Happy, Holy and Blessed Feast of St. Joseph! Moving on from the celebration of some minor saint who is patron of some island somewhere, we reach today the feast of St. Joseph, Most Chaste Spouse of the Blessed Virgin, Terror of Demons and PATRON OF THE UNIVERSAL CHURCH. You know, this guy:
This Bulgarian icon wonderfully expresses the tenderness and affection of St. Joseph for his family, and they for him. Joseph holds Mary and Jesus and lays his cheek on her head, showing both his love for her and her Child, his foster Son. Joseph’s attention is entirely on her. Mary leans into Joseph, who has the God-given role of protector and provider for her and Jesus, but her gaze is fixed on her Son. Jesus, nestled in her lap and embraced by the strong arm of the carpenter, turns his gaze to us, and blesses us.
As in all great icons, there is a world of theology behind these simple images and gestures. In today’s Gospel reading from Matthew 1:20-21, an angel gives Joseph instructions:
“Joseph, son of David,
do not be afraid to take Mary your wife into your home.
For it is through the Holy Spirit
that this child has been conceived in her.
She will bear a son and you are to name him Jesus,
because he will save his people from their sins.”
When Joseph awoke,
he did as the angel of the Lord had commanded him
and took his wife into his home. (1)
The angel addresses Joseph as “son of David,” showing that Joseph himself is of the royal blood of the great king. He is instructed to take Mary into his home as his wife, bringing her and her Son under the jurisdiction and protection, as it were, of the King. Note the gold cloak Joseph wears – the color of kings.
Joseph has traditionally been honored as a most humble and obedient servant of God.His blue tunic, just peaking through, is the color of the sky, traditionally seen as all-encompassing, nurturing, feminine and passive in the sense of accepting. So Joseph’s cloths tell us he is a king, but not the Great King. His is to accept obedience to a higher authority, as he does without comment or hesitation when God’s angel gives him instructions.
His eyes are on Mary. All the saints are secondary causes used by God to effect our salvation; the first and greatest saint is Mary. Thus, in the economy of salvations, Joseph turns his attention to Mary, who, through her fiat, brought Christ into Joseph’s life, and into our lives. This is the mystery of the Body of Christ, in which each of us has a role and finds salvation through being a channel of the grace of Christ’s saving sacrifice to each other. No one is saved alone. Each receives God’s grace from the hands of others.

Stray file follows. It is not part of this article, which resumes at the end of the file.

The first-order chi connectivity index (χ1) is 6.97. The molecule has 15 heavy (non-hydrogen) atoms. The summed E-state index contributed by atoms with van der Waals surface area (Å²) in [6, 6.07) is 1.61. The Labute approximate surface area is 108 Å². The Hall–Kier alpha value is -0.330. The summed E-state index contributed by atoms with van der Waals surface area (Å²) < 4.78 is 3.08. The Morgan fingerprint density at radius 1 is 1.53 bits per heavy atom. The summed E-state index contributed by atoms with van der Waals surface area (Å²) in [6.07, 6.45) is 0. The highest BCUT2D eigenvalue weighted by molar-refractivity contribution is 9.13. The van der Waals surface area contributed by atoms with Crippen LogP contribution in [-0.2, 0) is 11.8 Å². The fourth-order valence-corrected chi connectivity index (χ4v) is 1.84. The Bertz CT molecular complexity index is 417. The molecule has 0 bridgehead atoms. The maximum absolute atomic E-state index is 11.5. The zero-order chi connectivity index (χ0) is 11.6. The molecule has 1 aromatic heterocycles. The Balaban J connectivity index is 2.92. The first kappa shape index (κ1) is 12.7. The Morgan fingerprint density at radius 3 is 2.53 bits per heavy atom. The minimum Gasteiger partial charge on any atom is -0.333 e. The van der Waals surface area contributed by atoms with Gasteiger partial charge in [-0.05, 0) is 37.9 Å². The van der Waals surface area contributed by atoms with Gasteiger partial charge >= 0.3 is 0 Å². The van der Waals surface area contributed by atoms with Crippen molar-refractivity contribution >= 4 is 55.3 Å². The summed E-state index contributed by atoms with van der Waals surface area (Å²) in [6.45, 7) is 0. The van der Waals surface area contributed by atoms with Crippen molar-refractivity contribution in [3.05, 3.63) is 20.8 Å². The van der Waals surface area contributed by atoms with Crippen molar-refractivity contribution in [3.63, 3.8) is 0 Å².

Mary of course has her eyes on Jesus, while acknowledging Joseph by the simple act of leaning on him. She and her Son in fact leaned on Joseph, who provided for and protected them the rest of his life, in response to God’s will.
Mary wears red, a color of power, as in fire, and life, as in blood. When she is depicted alone, she is usually shown in dark blue or black – colors of the night sky, of mystery, of feminine potency. Here, in her home with her family, her ‘true colors’ as it were are allowed to show. Alone, she is often depicted with some red or gold tunic peeking out from under the dark blue or black cloak:
Alone, we are invited to think of Mary in her humility, with just a little reminder of her power and glory. Even in the first icon, showing her with her family, she has some blue tunic showing. Her glory and queenship rest upon her humility.
Finally, Christ, seated on Mary’s lap as on a throne and supported and protected by Joseph’s arm, turns His eyes on us, and blesses us. He comes to us not as a bolt from heaven, nor in private revelation, but in the simple, human son of real human parents. He is able to bless us, to be with us and to save us, because two humble people said ‘yes’ when asked to die to themselves and live only for God. While God needs nothing, He chose to glorify Mary and Joseph by giving them a key role in His act of salvation. He Who needs nothing allowed them to support and sustain Him, and through them He saved the world. We are to imitate Mary and Joseph, say ‘yes’ to God’s commands, and be given our salvation through becoming channels of God’s grace to others.
The Child wears gold for kingship (a stronger gold than Joseph’s) and white for purity.
Back to Joseph, here a some other traditional-style icons:
The first two images above have all the traditional elements: Joseph in a black or midnight blue tunic with a gold cloak, holding Jesus with both arms, eyes locked on the Child. Jesus, thus sustained and protected, holding onto Joseph’s hand, looks out at us.
The last two images, of the angel appearing to St. Joseph in a dream, also have Joseph in blue, but with a red cloak in the first and a brownish cloak with just a hint of gold in the second, lying in what might be a red hammock or blanket. In both the angel is dressed as a royal messenger.
There’s a lot more to traditional representations of St. Joseph, how he became portrayed as an old man with a flowering staff (medieval embellishments) sitting flabbergasted on the edge of the Nativity scene (nod to the mystery plays, or maybe the other way around) – but that will have to wait until next year.
- This calls to mind a story I once heard from a woman who did prison ministry. She’s trying to explain the perpetual virginity of Mary to a bunch of scary looking dudes who aren’t buying that Joseph kept his hands off Mary all those years, until one very large and scary dude opined that it made sense to him: “Who’s going to touch God’s Baby’s Mamma?”